Journalism professor awarded for diversity work


By Mallory Hisler

Surprised is the best way Dr. Mia Moody-Ramirez, assistant professor of journalism and media arts, said she could describe how she felt when she was told she won the 3rd Annual BU Diversity Award.

The award recognizes faculty and staff who strengthen and promote diversity through their work and service.

Moody-Ramirez is the adviser for the National Association of Black Journalists’ Baylor chapter and Diverse Verses, a multicultural poetry and spoken word group. She was with her family Wednesday at Portraits, a youth drama group gathering, when the award was announced.

“I was surprised and very happy. It made my year,” Moody-Ramirez said. “It was great because my family was there and excited for me.”

She said she was told she had been nominated, but never expected to receive the award.

Robert Darden, associate professor in the department of journalism, public relations and new media, was the first Diversity Award recipient and is one of Moody-Ramirez’s colleagues.

“She is unfailingly pleasant and upbeat. We all love her,” he said. “The students give her high ratings and her classes are always full.”

While he was excited when he won the award, Darden said he was more proud when Moody-Ramirez was given the honor because of her on-going work and research with the issue of diversity.

“She’s very worthy. I’m just thrilled,” Darden said. “[She deserves it] because her work — both [in her] scholarly and personal life — is devoted to working with diversity.”

He described some of her work as an evaluation of media coverage of minorities, and said it brought disparities in coverage to the attention of various networks.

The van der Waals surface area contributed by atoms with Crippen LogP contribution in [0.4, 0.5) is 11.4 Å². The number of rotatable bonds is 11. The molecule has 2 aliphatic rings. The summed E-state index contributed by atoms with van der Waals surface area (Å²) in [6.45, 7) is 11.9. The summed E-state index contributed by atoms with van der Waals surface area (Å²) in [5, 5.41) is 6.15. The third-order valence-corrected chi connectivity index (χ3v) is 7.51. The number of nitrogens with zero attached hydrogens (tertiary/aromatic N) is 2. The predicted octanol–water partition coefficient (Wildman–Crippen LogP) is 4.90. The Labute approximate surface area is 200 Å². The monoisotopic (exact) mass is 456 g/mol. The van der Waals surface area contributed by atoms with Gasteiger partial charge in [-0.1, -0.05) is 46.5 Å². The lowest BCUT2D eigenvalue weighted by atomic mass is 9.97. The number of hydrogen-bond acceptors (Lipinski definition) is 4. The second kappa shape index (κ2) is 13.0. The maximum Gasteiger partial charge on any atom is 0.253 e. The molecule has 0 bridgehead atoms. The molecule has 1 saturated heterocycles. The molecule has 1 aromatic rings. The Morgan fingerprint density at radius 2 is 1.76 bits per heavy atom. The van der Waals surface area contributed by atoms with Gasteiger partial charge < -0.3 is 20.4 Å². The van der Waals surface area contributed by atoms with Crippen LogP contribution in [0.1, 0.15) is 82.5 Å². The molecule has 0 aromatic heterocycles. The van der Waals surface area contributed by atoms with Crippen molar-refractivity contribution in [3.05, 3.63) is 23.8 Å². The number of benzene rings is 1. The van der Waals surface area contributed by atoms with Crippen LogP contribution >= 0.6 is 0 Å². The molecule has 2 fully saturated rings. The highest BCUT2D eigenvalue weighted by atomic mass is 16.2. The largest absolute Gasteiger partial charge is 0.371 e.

Darden said Moody-Ramirez followed two stories of college students that went missing, one who was white and one who was African-American.

According to the research, the white student got significantly more coverage than the student of color, he said.

“I think that they [the networks that were presented with her research] were stunned. We’ve got to do a better job,” Darden said. “The only way dialogue can happen is if there is information presented in a reasonable and verifiable way, and that’s what she does.”

Moody-Ramirez said she felt the award validated her research.

“It means that people take my work seriously,” she said.

Lexi English, an administrative associate in International Student and Scholar Services as well and chair of the Baylor University Campus Diversity Committee — which gives out the award — said what the committee looks for in nominees is rather simple.

“We are looking for people that are promoting diversity above and beyond what they need to do,” English said. “And that’s what she does.”

English said selecting Moody-Ramirez seemed the right choice, because her work aligned with what the committee was trying to do.

“When we got Dr. Moody’s recommendations by colleagues from across campus, it was pretty clear,” English said. “She presents lectures and writes on diversity, and does a number of other things to promote diversity.”

English has served on the committee since 2008, and took over as chair in 2010 — the first year the committee gave the award.

“We encourage the university to be diversity-minded. We give grants to organizations that do things to promote it,” she said. “We want all of our students to see that there’s more going on outside the Baylor Bubble.”

The committee is funded by the Office of the President, and gave out $9,500 to 13 different organizations this year, not including Moody-Ramirez’s $500 cash prize.

Moody-Ramirez said while there is still more to be done, she sees Baylor making strides to accomplish diversity, which she said encompasses gender, age, race and disabilities.

“Baylor’s definitely making progress,” Moody-Ramirez said. “Our interim department chair, Dr. [Sara] Stone, is a woman. As I look all around campus I see changes, like women in the administration and more racial diversity in students.”

Moody-Ramirez said her goals now are continuing to research and write about diversity, and finishing her final year of tenure-track.

As a promoter of diversity, she had plenty of advice for students.

“I think it’s important that people seek out diversity,” she said. “You have to be open-minded. You have to put yourself out there.”